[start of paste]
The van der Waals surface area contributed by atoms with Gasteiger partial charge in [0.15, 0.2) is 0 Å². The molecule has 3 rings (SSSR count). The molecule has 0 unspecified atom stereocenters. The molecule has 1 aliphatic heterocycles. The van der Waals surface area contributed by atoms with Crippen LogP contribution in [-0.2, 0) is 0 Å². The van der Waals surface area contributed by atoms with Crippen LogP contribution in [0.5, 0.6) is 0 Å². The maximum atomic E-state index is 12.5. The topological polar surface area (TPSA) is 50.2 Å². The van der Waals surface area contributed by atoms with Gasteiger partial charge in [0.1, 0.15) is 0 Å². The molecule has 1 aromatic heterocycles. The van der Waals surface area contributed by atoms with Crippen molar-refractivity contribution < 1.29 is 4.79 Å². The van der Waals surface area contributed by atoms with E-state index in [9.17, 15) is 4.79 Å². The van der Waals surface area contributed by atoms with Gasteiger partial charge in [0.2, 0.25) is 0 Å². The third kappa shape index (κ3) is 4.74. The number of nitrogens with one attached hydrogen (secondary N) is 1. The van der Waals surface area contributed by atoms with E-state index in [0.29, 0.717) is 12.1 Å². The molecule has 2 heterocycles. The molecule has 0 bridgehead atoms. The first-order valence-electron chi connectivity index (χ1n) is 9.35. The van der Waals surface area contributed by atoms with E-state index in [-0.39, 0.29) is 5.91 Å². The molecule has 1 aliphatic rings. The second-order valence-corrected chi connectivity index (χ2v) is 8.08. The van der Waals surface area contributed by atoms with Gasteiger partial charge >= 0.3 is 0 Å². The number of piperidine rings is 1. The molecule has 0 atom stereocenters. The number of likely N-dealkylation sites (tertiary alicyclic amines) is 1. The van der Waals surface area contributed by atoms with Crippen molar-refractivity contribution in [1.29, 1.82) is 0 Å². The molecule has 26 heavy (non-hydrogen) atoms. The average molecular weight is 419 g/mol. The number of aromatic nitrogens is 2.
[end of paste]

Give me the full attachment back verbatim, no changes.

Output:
The van der Waals surface area contributed by atoms with Gasteiger partial charge in [0.15, 0.2) is 0 Å². The molecule has 3 rings (SSSR count). The molecule has 0 unspecified atom stereocenters. The molecule has 1 aliphatic heterocycles. The van der Waals surface area contributed by atoms with Crippen LogP contribution in [-0.2, 0) is 0 Å². The van der Waals surface area contributed by atoms with Crippen LogP contribution in [0.5, 0.6) is 0 Å². The maximum atomic E-state index is 12.5. The topological polar surface area (TPSA) is 50.2 Å². The van der Waals surface area contributed by atoms with Gasteiger partial charge in [0.1, 0.15) is 0 Å². The molecule has 1 aromatic heterocycles. The van der Waals surface area contributed by atoms with Crippen molar-refractivity contribution < 1.29 is 4.79 Å². The van der Waals surface area contributed by atoms with E-state index in [9.17, 15) is 4.79 Å². The van der Waals surface area contributed by atoms with Gasteiger partial charge in [0.2, 0.25) is 0 Å². The third kappa shape index (κ3) is 4.74. The number of nitrogens with one attached hydrogen (secondary N) is 1. The van der Waals surface area contributed by atoms with E-state index in [0.29, 0.717) is 12.1 Å². The molecule has 2 heterocycles. The molecule has 0 bridgehead atoms. The first-order valence-electron chi connectivity index (χ1n) is 9.35. The van der Waals surface area contributed by atoms with E-state index in [-0.39, 0.29) is 5.91 Å². The molecule has 1 aliphatic rings. The second-order valence-corrected chi connectivity index (χ2v) is 8.08. The van der Waals surface area contributed by atoms with Gasteiger partial charge >= 0.3 is 0 Å². The number of piperidine rings is 1. The molecule has 0 atom stereocenters. The number of likely N-dealkylation sites (tertiary alicyclic amines) is 1. The van der Waals surface area contributed by atoms with Crippen molar-refractivity contribution in [1.29, 1.82) is 0 Å². The molecule has 26 heavy (non-hydrogen) atoms. The average molecular weight is 419 g/mol. The number of aromatic nitrogens is 2.